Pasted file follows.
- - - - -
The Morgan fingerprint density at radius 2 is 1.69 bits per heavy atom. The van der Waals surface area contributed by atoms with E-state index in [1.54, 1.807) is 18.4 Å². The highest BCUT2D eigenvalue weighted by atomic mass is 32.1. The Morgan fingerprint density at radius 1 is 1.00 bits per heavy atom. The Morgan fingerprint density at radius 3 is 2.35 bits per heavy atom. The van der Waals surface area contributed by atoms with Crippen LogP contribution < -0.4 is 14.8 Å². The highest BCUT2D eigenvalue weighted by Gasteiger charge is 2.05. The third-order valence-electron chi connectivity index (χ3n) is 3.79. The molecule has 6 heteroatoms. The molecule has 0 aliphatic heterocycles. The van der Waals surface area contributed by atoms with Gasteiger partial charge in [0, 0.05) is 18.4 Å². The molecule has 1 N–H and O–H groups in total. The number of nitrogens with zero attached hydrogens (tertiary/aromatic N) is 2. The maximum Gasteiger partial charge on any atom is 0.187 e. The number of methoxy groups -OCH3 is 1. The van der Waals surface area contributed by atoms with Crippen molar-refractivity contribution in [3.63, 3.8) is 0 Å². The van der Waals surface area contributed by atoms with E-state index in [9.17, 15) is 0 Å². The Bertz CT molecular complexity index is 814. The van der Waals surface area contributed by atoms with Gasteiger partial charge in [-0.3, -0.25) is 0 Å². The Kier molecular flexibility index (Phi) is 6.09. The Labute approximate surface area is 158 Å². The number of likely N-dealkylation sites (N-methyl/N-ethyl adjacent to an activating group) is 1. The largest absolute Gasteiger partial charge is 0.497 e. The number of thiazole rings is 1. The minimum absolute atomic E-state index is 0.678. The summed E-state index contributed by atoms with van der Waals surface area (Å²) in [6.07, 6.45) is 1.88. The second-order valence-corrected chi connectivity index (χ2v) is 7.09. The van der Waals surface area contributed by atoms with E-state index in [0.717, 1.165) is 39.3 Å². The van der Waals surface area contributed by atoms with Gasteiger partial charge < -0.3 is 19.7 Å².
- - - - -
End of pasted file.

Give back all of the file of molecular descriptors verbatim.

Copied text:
The Morgan fingerprint density at radius 2 is 1.69 bits per heavy atom. The van der Waals surface area contributed by atoms with E-state index in [1.54, 1.807) is 18.4 Å². The highest BCUT2D eigenvalue weighted by atomic mass is 32.1. The Morgan fingerprint density at radius 1 is 1.00 bits per heavy atom. The Morgan fingerprint density at radius 3 is 2.35 bits per heavy atom. The van der Waals surface area contributed by atoms with Crippen LogP contribution < -0.4 is 14.8 Å². The highest BCUT2D eigenvalue weighted by Gasteiger charge is 2.05. The third-order valence-electron chi connectivity index (χ3n) is 3.79. The molecule has 6 heteroatoms. The molecule has 0 aliphatic heterocycles. The van der Waals surface area contributed by atoms with Gasteiger partial charge in [0, 0.05) is 18.4 Å². The molecule has 1 N–H and O–H groups in total. The number of nitrogens with zero attached hydrogens (tertiary/aromatic N) is 2. The maximum Gasteiger partial charge on any atom is 0.187 e. The number of methoxy groups -OCH3 is 1. The van der Waals surface area contributed by atoms with Crippen molar-refractivity contribution in [3.63, 3.8) is 0 Å². The van der Waals surface area contributed by atoms with E-state index in [9.17, 15) is 0 Å². The Bertz CT molecular complexity index is 814. The van der Waals surface area contributed by atoms with Gasteiger partial charge in [-0.3, -0.25) is 0 Å². The Kier molecular flexibility index (Phi) is 6.09. The Labute approximate surface area is 158 Å². The number of likely N-dealkylation sites (N-methyl/N-ethyl adjacent to an activating group) is 1. The largest absolute Gasteiger partial charge is 0.497 e. The number of thiazole rings is 1. The minimum absolute atomic E-state index is 0.678. The summed E-state index contributed by atoms with van der Waals surface area (Å²) in [6.07, 6.45) is 1.88. The second-order valence-corrected chi connectivity index (χ2v) is 7.09. The van der Waals surface area contributed by atoms with E-state index in [0.717, 1.165) is 39.3 Å². The van der Waals surface area contributed by atoms with Gasteiger partial charge < -0.3 is 19.7 Å².